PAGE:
i just wanted a baseline, to know how much to spew forth, lol!
bun and creatinine and egfr (estimated glomerular filtration rate, which factors in pt's age) all provide indications of how well the kidneys are functioning.
as the contrast used in the cath is primarily excreted from the kidneys, one of the risks of doing the exam is cin, or contrast-induced nephropathy. this exhibits as a rise in the creatinine post-cath (or, post-exposure to the iodinated contrast).
our mds prefer gfr >60 and creatinine <1.5 ('normal' range may differ, depending on the lab at each hospital).
they give serious pause to performing a cath on a pt with, say a creat. of 1.8 or higher.
always weigh risk vs benefit.
biggest protection for the kidneys in any case is hydration, hydration, hydration! some recommend 1 liter over 6 hr pre-cath, then another liter post-cath (taking care not to overhydrate a pt who has a reduced ejection fraction [ef], say an ef of 30%.)
role of mucomyst in patients with elevated renal function:
article from journal of the american society of nephrology:
some swear by it, some swear at it.
as presented in the two links above, the jury is still out on giving this pre-procedure. nevertheless, our mds do order it if the creat is elevated (cover all the bases!).
pt/ptt/inr: our mds will proceed with cath if inr <1.7.
if the inr is >1.7 risk of bleeding increases (we are going in an artery!).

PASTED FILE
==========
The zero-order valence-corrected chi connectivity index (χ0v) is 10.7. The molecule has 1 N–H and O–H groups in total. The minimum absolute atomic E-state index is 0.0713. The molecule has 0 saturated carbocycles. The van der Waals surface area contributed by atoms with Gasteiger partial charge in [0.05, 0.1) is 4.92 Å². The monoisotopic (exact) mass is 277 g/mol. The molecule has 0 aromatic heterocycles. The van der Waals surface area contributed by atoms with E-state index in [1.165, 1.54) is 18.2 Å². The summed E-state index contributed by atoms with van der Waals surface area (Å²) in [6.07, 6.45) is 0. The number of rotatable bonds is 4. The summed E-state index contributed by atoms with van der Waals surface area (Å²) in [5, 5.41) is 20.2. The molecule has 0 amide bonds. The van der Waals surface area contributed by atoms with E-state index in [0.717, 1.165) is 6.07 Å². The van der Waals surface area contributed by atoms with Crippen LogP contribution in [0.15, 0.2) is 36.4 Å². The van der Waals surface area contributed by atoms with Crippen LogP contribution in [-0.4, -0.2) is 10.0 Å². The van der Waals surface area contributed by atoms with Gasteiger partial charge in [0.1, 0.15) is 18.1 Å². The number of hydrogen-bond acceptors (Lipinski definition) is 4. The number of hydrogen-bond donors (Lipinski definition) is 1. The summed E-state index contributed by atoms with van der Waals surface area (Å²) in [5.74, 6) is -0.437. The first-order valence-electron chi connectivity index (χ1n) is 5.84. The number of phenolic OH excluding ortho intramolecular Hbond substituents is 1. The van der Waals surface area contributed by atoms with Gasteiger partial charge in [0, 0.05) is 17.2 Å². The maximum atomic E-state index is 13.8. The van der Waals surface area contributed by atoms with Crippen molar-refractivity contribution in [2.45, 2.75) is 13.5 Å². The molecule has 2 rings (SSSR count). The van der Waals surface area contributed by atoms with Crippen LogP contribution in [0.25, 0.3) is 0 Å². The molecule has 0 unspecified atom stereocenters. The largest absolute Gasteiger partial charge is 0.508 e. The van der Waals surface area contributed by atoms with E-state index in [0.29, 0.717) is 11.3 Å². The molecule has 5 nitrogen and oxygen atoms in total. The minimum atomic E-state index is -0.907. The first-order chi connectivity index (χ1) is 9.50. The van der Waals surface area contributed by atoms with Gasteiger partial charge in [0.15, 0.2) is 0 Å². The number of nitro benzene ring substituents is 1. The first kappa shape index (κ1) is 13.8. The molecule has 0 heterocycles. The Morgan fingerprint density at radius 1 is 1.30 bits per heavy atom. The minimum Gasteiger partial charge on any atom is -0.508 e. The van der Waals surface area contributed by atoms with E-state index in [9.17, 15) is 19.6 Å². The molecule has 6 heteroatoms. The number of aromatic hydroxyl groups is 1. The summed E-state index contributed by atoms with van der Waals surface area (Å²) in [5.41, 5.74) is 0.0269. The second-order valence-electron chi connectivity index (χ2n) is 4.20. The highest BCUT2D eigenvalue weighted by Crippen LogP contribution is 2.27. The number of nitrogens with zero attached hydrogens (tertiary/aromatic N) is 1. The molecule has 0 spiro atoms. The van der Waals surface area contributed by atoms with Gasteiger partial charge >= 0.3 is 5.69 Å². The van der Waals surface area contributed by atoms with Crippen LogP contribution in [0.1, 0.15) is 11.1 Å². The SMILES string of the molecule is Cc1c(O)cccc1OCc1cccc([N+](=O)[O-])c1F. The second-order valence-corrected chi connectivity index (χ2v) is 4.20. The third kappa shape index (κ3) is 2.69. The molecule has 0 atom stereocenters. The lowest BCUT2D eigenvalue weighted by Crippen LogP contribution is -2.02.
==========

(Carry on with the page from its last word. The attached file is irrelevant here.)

we use vascular closure devices unless contraindicated (these are deployed under the skin, right on top of the hole made in the artery. e.g.: angioseal, mynx).
heparin, if infusing when the pt arrives to the lab, is turned off and not restarted till 4-6 hr after the case is finished, to allow the body sufficient time to heal over the hole made in the artery.
cbc - mainly i check the wbc
s (if high, why? if the case is an elective one, best to treat any infection first, then perform the cath when the infection is subdued) and the hgb and hct
(if low, why? is pt chronically low or is this new? if pt has a slow gi bleed, for example, and hgb and hct have been dropping over the past week or two, then gets a stent put in and put on plavix =
can cause massive bleeding! again, risk vs benefit, esp. if the case is elective [not an acute mi coming up for cath from the ed] ).
platelets - usually mds will perform the cath if the plt count is >50k. as we puncture the artery, it is important to have adequate platelets for clotting afterwards!
chemistry - yes, normal k+ level is very important (review movement of lytes across the cell membrane) for decreasing risk of dysrhythmias (or sustain of such that happen during the cath. and they do occur, especially if a catheter is put into the left ventricle to measure pressures or do a left ventriculogram [inject contrast in the left ventricle to see how well the walls move]).
hope this has helped.